Habeas corpus is all but dead, gun rights mean nothing (especially for 18 to 21-year-olds), the Feds will break up your neighborhood poker game, and the Supreme Court's rulings in the Washing Machine Cases were ignored completely.
Yes, these are all exaggerations of the effects of the most notable of today's many denials, found amongst a 46-page orders list. But in fact, the Court did not grant any new cases. Here are the ones that we were keeping an eye on:
Wolfe v. Clarke: Prosecutors coerce perjury using the death penalty, commit a multitude of Brady violations, and more. A federal court grants habeas relief, requiring a retrial or release within 120 days. The order is ignored, and the Fourth Circuit holds that it is powerless to enforce the order.
What good is federal habeas relief if the state can simply ignore it?
DiChristina v. United States: Okay, so your friendly neighborhood game isn't really at stake. The 1970 law that nailed DiChristina for his for-profit poker club only applies to games with at least $2,000 per day in revenue or that operate on a regular basis for more than 30 days. We're not actually surprised by the cert. denial here, but it would've been interesting to see the Court take a case that we covered at the trial level, especially if the High Court had agreed with the trial court that poker was a skill, rather than gambling.
Alas, per the Second Circuit, poker is gambling, no matter what Matt Damon says.
Lane v. Holder: You have the right to bear arms. Unfortunately, if you live in D.C., and the only federally-licensed firearm dealer goes out of business, well, maybe a nice man on the corner will sell you a piece for $200. You certainly can't go to Virginia or Maryland to purchase said piece.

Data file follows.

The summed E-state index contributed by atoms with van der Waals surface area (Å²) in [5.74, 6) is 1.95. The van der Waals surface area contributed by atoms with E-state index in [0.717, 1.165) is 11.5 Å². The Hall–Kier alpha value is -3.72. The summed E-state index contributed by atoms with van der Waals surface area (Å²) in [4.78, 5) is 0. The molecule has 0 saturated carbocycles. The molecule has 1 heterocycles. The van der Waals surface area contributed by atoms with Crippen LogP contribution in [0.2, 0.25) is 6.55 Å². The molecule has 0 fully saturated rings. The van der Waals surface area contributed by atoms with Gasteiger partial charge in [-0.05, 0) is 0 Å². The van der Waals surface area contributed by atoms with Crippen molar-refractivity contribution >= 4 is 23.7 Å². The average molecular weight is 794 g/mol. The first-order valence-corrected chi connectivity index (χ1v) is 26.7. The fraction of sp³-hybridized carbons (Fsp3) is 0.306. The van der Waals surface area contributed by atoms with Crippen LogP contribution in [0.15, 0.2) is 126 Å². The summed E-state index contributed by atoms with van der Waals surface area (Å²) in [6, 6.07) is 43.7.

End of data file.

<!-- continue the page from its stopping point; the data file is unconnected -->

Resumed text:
Federal Firearms Licenses (FFL) live on, even when they make legal exercise of one's constitutional rights factually impossible.
NRA Cases: Sorry. You're old enough to vote, and to go to war, but you can't own a handgun. And concealed carry? The Court will have other opportunities to take on that fight. Unless you're 21, you still can't purchase a handgun. Or carry it.
Washing Machine Cases: Front-loading washing machines stink -- literally. A series of class-action lawsuits regarding the machines' propensity for mold and foul odors will proceed after the Supreme Court denied cert. The denial comes a little less than a year after the Court previously nixed class certification, citing Comcast, where certification was denied because consumers' injuries were insufficiently similar to warrant a single class.
Did you notice any other notable denials? Talk SCOTUS with us on Facebook.
- Orders List [PDF] (Supreme Court)
- Supreme Court court turns away moldy washer cases (Reuters)
- Wolfe Asks SCOTUS to Bar Re-Prosecution Due to Misconduct (FindLaw's Fourth Circuit Blog)
- Argentina Returns, Again Seeking Cert. in Bonds Case (FindLaw's U.S. Supreme Court Blog)